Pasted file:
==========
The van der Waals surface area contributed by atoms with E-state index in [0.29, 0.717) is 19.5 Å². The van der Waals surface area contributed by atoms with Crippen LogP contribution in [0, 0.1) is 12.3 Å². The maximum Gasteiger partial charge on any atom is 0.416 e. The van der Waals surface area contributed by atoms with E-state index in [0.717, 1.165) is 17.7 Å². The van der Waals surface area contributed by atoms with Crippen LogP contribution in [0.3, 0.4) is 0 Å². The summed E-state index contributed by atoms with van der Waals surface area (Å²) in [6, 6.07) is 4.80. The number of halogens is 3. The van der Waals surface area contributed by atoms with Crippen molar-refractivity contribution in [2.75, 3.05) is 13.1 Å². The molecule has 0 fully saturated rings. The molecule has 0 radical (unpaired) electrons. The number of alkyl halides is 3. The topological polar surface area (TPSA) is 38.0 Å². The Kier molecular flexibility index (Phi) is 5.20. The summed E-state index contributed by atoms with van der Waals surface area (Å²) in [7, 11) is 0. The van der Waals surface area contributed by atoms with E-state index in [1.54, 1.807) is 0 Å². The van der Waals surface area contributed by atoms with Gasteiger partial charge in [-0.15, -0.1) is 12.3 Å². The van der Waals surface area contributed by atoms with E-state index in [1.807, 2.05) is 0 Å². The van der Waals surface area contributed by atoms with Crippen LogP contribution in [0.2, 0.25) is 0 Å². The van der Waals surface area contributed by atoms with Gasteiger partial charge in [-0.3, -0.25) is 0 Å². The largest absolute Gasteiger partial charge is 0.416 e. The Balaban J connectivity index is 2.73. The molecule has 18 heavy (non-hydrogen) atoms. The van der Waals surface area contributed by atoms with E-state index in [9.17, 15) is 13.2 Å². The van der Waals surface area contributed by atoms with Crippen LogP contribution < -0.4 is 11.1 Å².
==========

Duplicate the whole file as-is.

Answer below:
The van der Waals surface area contributed by atoms with E-state index in [0.29, 0.717) is 19.5 Å². The van der Waals surface area contributed by atoms with Crippen LogP contribution in [0, 0.1) is 12.3 Å². The maximum Gasteiger partial charge on any atom is 0.416 e. The van der Waals surface area contributed by atoms with E-state index in [0.717, 1.165) is 17.7 Å². The van der Waals surface area contributed by atoms with Crippen LogP contribution in [0.3, 0.4) is 0 Å². The summed E-state index contributed by atoms with van der Waals surface area (Å²) in [6, 6.07) is 4.80. The number of halogens is 3. The van der Waals surface area contributed by atoms with Crippen molar-refractivity contribution in [2.75, 3.05) is 13.1 Å². The molecule has 0 fully saturated rings. The molecule has 0 radical (unpaired) electrons. The number of alkyl halides is 3. The topological polar surface area (TPSA) is 38.0 Å². The Kier molecular flexibility index (Phi) is 5.20. The summed E-state index contributed by atoms with van der Waals surface area (Å²) in [7, 11) is 0. The van der Waals surface area contributed by atoms with E-state index in [1.54, 1.807) is 0 Å². The van der Waals surface area contributed by atoms with Gasteiger partial charge in [-0.15, -0.1) is 12.3 Å². The van der Waals surface area contributed by atoms with E-state index in [1.807, 2.05) is 0 Å². The van der Waals surface area contributed by atoms with Crippen LogP contribution in [0.2, 0.25) is 0 Å². The van der Waals surface area contributed by atoms with Gasteiger partial charge in [-0.3, -0.25) is 0 Å². The largest absolute Gasteiger partial charge is 0.416 e. The Balaban J connectivity index is 2.73. The molecule has 18 heavy (non-hydrogen) atoms. The van der Waals surface area contributed by atoms with E-state index in [9.17, 15) is 13.2 Å². The van der Waals surface area contributed by atoms with Crippen LogP contribution < -0.4 is 11.1 Å².